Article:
About TeacherPop

Brought to you by Teach For America, TeacherPop provides real talk, tips, and activities that teachers can use in the classroom. Writers offer advice for all of the challenges new teachers face, sharing everything from difficult reflections on their darkest days to quick tips for sprucing up their classrooms and their lives.

Weekend Sales: 10 Deals to Welcome May Flowers

Weekend Sales

From April showers, come May flowers—and from TeacherPop deals, come new styles. Check out these sales below to welcome the new month and all the beauty and style May will bring.

The Limited: Save 40% on brand new styles for a limited time.

J.Crew: Take an extra 40% off sale styles—and 30% off everything else—with coupon code SCORE through April 29.

Loft: Save 60% on sale styles for a limited time.

Gap: Save 40% on dress and polos today only.

DonorsChoose Pick: Dirty Hands and Engaged Minds in Detroit


The students in Teach For America corps member Katie Rogers’ first-grade classroom at Carleton Elementary School in Detroit are curious, observant, and exploratory in nature. So it shouldn’t be a surprise that they want to learn about plant life cycles—and make their school more beautiful—by growing plants indoors.

“A hands-on experiment will help their minds grow, much like the seeds, beans, and vegetables they will be planting,” Ms. Rogers says.

5 Resources to Encourage Your Students to Pursue Higher Education

5 Resources to Encourage Your Students to Pursue Higher Education

Today is College Signing Day, the day we celebrate high school seniors across the country who have chosen to take control of their future and commit to higher education.

College Signing Day is a now an annual tradition thanks to First Lady Michelle Obama’s Reach Higher initiative. So how can you encourage your students to reach higher? Here are five resources you can use to support your students as they take charge of their future and pursue their education.

  1. American College Application Campaign

How to Analyze a Poem in 6 Steps

How to analyze a poem in 6 steps

Happy last week of National Poetry Month! We’re kicking things off this Monday with a few tips for helping your students unpack all that poetry has to offer. Check out these six ways to analyze a poem.

Step One: Read

Have your students read the poem once to themselves and then aloud, all the way through, at LEAST twice. Feel free to play a recording of the poem or show a video of someone reading the poem, too.

Weekend Sales: 10 Deals for Earth Day

weekend sales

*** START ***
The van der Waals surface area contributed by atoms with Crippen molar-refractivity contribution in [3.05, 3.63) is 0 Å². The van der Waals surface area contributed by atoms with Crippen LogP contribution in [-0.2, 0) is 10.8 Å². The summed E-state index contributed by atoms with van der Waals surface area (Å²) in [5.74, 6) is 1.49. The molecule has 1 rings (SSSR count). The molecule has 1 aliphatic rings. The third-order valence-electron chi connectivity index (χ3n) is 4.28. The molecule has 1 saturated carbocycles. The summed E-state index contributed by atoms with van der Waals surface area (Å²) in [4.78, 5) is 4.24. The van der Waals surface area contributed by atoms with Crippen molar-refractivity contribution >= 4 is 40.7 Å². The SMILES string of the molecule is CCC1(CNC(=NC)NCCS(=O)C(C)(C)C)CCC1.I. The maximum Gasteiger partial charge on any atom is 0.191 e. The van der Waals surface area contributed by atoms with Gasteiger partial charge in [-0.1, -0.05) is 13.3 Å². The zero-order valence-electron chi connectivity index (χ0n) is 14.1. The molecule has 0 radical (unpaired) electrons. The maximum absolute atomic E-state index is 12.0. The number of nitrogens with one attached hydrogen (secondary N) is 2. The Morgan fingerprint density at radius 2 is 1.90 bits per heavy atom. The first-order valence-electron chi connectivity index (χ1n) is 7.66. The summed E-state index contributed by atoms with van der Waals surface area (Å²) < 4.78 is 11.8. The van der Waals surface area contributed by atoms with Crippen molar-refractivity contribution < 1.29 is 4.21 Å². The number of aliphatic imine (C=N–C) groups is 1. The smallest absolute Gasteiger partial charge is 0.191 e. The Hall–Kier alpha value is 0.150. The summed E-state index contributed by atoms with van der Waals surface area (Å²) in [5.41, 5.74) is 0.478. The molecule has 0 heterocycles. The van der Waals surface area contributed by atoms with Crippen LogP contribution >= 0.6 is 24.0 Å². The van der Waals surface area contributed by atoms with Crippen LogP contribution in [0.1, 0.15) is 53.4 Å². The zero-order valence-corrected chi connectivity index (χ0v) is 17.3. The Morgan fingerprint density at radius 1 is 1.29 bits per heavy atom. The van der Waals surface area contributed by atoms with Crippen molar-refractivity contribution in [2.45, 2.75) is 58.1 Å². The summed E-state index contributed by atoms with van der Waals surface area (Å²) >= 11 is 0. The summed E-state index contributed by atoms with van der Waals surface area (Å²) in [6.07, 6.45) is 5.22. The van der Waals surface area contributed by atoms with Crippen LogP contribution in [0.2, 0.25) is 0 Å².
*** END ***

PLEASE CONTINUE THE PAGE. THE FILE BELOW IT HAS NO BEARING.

Happy Earth Day, y’all! Today’s the day we celebrate our awesome planet and ensure it’s taken care of for future generations and beyond. Check out these deals in honor of this special day and don’t forget to do your part to protect our planet!

Trees for the Earth:  $1 for one tree to help reverse climate change and help impoverished communities.

The Shelving Store: Save 15% with coupon code EARTH15 through April 25.

Amazon: Save 20% on the Can Ram aluminum can crusher for a limited time.

By |April 22nd, 2016|General Pop|0 Comments|

6 Ways to Celebrate Poem in Your Pocket Day

Poem in Your Pocket Day

As your students’ pockets are lined with their favorite poems in honor of Poem in Your Pocket Day, you may be wondering how to put these pocket poems to good use. Here are six creative ways to celebrate this special day that will guarantee National Poetry Month becomes your students’ favorite month of the year.

  1. Organize a “Poems for Pockets” giveaway

DonorsChoose Pick: Buggin’ Out in NOLA

DonorsChoose Pick

One subject in particular has captured the interest of Teach For America alumna Ms. Tolbert’s third grade students at KIPP New Orleans Leadership Primary—science!

Throughout the school year, Ms. Tolbert’s students have exhibited a tremendous amount of growth, which she attributes to their love of learning, curiosity, and grit. She hopes to foster even more growth among her students through interactive activity—specifically, a field trip to the Audubon Nature Center in New Orleans.

4 Easy Poetry Exercises for Your Classroom

4 easy poetry exercises for the classroom

A blank sheet of paper can create a tremendous amount of pressure for even the most seasoned poet. So if your class is having trouble crafting their own poems in honor of National Poetry Month, don’t fret—these easy poetry exercises are sure to get the prose flowing.

1. Mad Libs

Mad libs are a humorous way to engage students and make poetry a little more approachable.  All you have to do is take a famous prose poem and replace each noun and adjective with a blank space. Have your students fill in the spaces with either their own nouns and adjectives, or provide a word bank for them to choose from.